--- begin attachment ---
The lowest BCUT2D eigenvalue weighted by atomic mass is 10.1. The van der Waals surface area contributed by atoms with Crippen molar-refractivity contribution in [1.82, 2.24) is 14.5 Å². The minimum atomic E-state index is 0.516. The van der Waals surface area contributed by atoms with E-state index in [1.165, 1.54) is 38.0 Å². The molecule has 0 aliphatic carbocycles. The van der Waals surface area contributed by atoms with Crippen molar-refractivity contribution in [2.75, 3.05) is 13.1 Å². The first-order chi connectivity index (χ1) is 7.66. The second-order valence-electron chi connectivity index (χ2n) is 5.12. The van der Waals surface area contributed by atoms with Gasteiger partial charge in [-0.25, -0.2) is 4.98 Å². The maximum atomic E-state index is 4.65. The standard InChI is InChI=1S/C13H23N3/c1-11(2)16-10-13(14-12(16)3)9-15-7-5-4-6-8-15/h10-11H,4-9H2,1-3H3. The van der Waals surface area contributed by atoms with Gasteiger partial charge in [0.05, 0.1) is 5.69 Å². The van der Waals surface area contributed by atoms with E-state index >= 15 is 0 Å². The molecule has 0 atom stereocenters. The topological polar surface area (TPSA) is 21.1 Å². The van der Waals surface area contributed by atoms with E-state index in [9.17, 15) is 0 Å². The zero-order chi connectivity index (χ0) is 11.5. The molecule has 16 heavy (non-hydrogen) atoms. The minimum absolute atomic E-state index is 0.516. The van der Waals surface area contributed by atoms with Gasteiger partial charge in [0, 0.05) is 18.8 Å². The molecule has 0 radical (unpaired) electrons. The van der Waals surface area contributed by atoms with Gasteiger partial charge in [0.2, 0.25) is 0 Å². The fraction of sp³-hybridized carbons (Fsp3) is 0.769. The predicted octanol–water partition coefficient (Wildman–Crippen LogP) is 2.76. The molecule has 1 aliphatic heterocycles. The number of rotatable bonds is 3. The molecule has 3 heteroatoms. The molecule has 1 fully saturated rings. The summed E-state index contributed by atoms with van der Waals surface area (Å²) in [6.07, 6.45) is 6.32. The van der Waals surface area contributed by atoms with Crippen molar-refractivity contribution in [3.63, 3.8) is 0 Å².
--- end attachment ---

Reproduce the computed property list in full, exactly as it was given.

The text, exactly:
The lowest BCUT2D eigenvalue weighted by atomic mass is 10.1. The van der Waals surface area contributed by atoms with Crippen molar-refractivity contribution in [1.82, 2.24) is 14.5 Å². The minimum atomic E-state index is 0.516. The van der Waals surface area contributed by atoms with E-state index in [1.165, 1.54) is 38.0 Å². The molecule has 0 aliphatic carbocycles. The van der Waals surface area contributed by atoms with Crippen molar-refractivity contribution in [2.75, 3.05) is 13.1 Å². The first-order chi connectivity index (χ1) is 7.66. The second-order valence-electron chi connectivity index (χ2n) is 5.12. The van der Waals surface area contributed by atoms with Gasteiger partial charge in [-0.25, -0.2) is 4.98 Å². The maximum atomic E-state index is 4.65. The standard InChI is InChI=1S/C13H23N3/c1-11(2)16-10-13(14-12(16)3)9-15-7-5-4-6-8-15/h10-11H,4-9H2,1-3H3. The van der Waals surface area contributed by atoms with Gasteiger partial charge in [0.05, 0.1) is 5.69 Å². The van der Waals surface area contributed by atoms with E-state index >= 15 is 0 Å². The molecule has 0 atom stereocenters. The topological polar surface area (TPSA) is 21.1 Å². The van der Waals surface area contributed by atoms with E-state index in [9.17, 15) is 0 Å². The zero-order chi connectivity index (χ0) is 11.5. The molecule has 16 heavy (non-hydrogen) atoms. The minimum absolute atomic E-state index is 0.516. The van der Waals surface area contributed by atoms with Gasteiger partial charge in [0, 0.05) is 18.8 Å². The molecule has 0 radical (unpaired) electrons. The van der Waals surface area contributed by atoms with Gasteiger partial charge in [0.2, 0.25) is 0 Å². The fraction of sp³-hybridized carbons (Fsp3) is 0.769. The predicted octanol–water partition coefficient (Wildman–Crippen LogP) is 2.76. The molecule has 1 aliphatic heterocycles. The number of rotatable bonds is 3. The molecule has 3 heteroatoms. The molecule has 1 fully saturated rings. The summed E-state index contributed by atoms with van der Waals surface area (Å²) in [6.07, 6.45) is 6.32. The van der Waals surface area contributed by atoms with Crippen molar-refractivity contribution in [3.63, 3.8) is 0 Å².